Life Is Hellish Enough — That's Why I Had To Stop Playing 'Hades'
In a year when it's tempting to view every piece of pop culture through the lens of the pandemic, Hades, a video game literally about being unable to escape stultifying domestic confines, is particularly well-suited for this new genre of corona-inflected close reading.
Granted, its lavish, labyrinthine setting is grander than most homes but, as you might have guessed from its title, this underworld abode is not exactly a good time. My own apartment, while a site of increasing boredom and frustration, doesn't include fiendish traps and bull-headed enemies; mercifully, I don't have to beef with a curmudgeonly father each time I want a breath of fresh air.
In the month since its release, Hades, developed by Supergiant Games, has found monstrous success, partly because of these real-world parallels, but mostly because it is an exceptionally well-made video game. You play as the debonair Zagreus, prince of the Greek underworld who longs to experience sunlight for the first time and make contact with his estranged, mortal mother.
The titular Hades, his angry dad, would rather this didn't happen, and so martials a cohort of undead forces and famed deities to stop him. Throughout the course of his romp through subterranean landmarks such as the river Styx and fields of Elysium, Zagreus gets to know a cast of mythological characters imbued with a Caligula-like erotic energy. (As if it even needs stating, this is likely another reason why the game has such resonance.)
What's more surprising about Hades, outside of the eerie timing, is how it has achieved crossover appeal as a roguelike, a video game genre notable for its difficulty, obscure rules, and relentless repetition. These were all characteristic of Rogue, the genre progenitor which arrived in 1980 and tasked players with escaping a lo-fi, randomly generated dungeon. There was no save feature, so death — which could arrive swiftly and surprisingly — ensured any progress was mercilessly discarded (a design trope called permadeath). At the end of each run, the game would transport your avatar back to the beginning, only to let you attempt the journey again in a dungeon newly cooked-up by the game's code. In the 40 years since, roguelikes built on this legacy, from 1987's NetHack to 2008's Spelunky have leant into the punishing, often sado-masochistic quality of the original.
The Grecian underworld, a disorienting, metaphysical space of tribulations both numerous and painful, is perfectly suited to the roguelike. Hades, however, is marginally less spiky than many entries in the genre; the difficulty is toned down just a notch, the visuals drip with Athenian opulence, and the blood-splattered violence whips by with the vim and vigor of stylish Japanese action games such as 2009's Bayonetta.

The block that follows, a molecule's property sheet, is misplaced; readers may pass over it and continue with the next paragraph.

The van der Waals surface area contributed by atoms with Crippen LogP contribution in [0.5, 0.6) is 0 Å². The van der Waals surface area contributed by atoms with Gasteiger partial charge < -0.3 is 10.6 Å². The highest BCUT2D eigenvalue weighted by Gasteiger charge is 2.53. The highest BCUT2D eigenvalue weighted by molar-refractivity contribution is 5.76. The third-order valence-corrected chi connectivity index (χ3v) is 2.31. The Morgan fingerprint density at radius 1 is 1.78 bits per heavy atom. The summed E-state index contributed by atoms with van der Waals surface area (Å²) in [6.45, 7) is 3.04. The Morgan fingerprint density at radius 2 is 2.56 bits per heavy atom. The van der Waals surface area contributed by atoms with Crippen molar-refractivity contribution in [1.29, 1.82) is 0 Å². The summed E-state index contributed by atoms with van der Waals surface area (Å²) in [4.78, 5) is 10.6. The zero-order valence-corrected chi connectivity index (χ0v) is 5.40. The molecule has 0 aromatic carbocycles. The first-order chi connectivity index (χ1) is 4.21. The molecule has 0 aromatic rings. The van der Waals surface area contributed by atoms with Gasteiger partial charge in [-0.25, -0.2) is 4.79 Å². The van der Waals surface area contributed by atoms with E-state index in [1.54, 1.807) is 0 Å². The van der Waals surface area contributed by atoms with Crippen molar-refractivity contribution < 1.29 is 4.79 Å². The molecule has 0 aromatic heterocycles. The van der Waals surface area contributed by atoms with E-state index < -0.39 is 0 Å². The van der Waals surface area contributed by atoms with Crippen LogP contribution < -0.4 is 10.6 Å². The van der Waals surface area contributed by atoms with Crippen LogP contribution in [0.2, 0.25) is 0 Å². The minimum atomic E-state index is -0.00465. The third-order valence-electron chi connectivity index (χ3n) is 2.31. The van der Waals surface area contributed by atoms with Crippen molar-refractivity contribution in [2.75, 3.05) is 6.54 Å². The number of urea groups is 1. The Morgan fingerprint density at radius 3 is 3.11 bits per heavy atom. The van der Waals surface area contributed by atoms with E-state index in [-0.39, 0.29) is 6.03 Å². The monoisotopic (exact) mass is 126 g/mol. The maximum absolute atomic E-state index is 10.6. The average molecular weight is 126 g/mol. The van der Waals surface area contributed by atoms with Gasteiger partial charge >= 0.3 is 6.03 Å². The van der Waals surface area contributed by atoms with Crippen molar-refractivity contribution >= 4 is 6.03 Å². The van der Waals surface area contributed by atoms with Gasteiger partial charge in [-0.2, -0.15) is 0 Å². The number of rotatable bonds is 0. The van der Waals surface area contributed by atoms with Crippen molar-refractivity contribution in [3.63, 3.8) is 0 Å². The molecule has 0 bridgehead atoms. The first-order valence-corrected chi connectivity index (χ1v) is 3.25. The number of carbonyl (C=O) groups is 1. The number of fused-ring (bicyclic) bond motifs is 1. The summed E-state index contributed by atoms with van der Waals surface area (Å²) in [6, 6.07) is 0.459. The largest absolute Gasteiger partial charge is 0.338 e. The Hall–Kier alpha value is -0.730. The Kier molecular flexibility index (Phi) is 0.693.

Crucially, each death is met with a minor reward, not in terms of progress but in resources which can be used to purchase upgrades — or, more tantalisingly, nuggets of court gossip revealed through conversations with immortals. As a result, my first few breakneck hours with the game were a salacious and violent frenzy; I was playing on the portable Nintendo Switch, so the game accompanied me as I paced from room to room; Hades quickly attached itself to my daily routine.
Through intense repetitive play, I began to uncover the deeper meaning within this irresistibly well-crafted game. I learnt of how colossally messed-up this Olympian family really is, and the all-too-relatable desire of Zagreus to escape their claustrophobic chatter. Through failed escape attempts, I reflected on our uncanny ability to persist, perhaps foolishly, in the face of adversity, and tasted life's cruel ability to snatch away whatever progress we make. These are deep, universal themes that, pandemic or not, Hades masterfully conveys. But then, as per its roguelike heritage, the game kept going, even after such questions had been posed and arguably resolved; it became apparent that the game's structural loop wasn't just tragic for its perpetually hopeful protagonist; I was beginning to feel its stifling effects, too.
Greg Kasavin, writer and designer at Supergiant Games, described Hades as "infinitely replayable" in an interview with the Washington Post. By that metric, he reasoned, it should have "infinite content." Because of their computational character, video games are well-placed to provide such endless interactions (a non-video game equivalent is the generative ambient music of Brian Eno). The challenge inherent to the design of roguelikes is how to keep the gameplay interesting while asking the player to do the same thing over and over again; this is a task as impossibly Sisyphean as playing Hades itself. The game, to its great credit, gets closer to transcending the tedium of repetition than many others. Colorful writing, beautifully illustrated characters, and expressive combat maintained my interest, even as the richness of the experience began to dissipate.
Playing Hades on the cusp of a bleak winter — infection rates rising, lockdowns tightening, daylight dwindling — exacerbated my own dawning sense of feeling hemmed in, perhaps even of dread. When life is such a grind, I want art to whisk me away; to show me a different perspective rather than my own. The game, like my experience with so many other roguelikes, felt so good until, ultimately, it didn't. I'm left with an emptiness, which is a disappointing way to feel having sunk so many hours into this inarguably impressive video game. Like Zagreus, I'm searching for the metaphorical kiss of sunlight; in Hades, I found an inescapable darkness.
Lewis Gordon is a journalist and writer based in Glasgow. He writes about culture, technology, and the environment, and has previously written for Vice, The Verge, The Nation, and others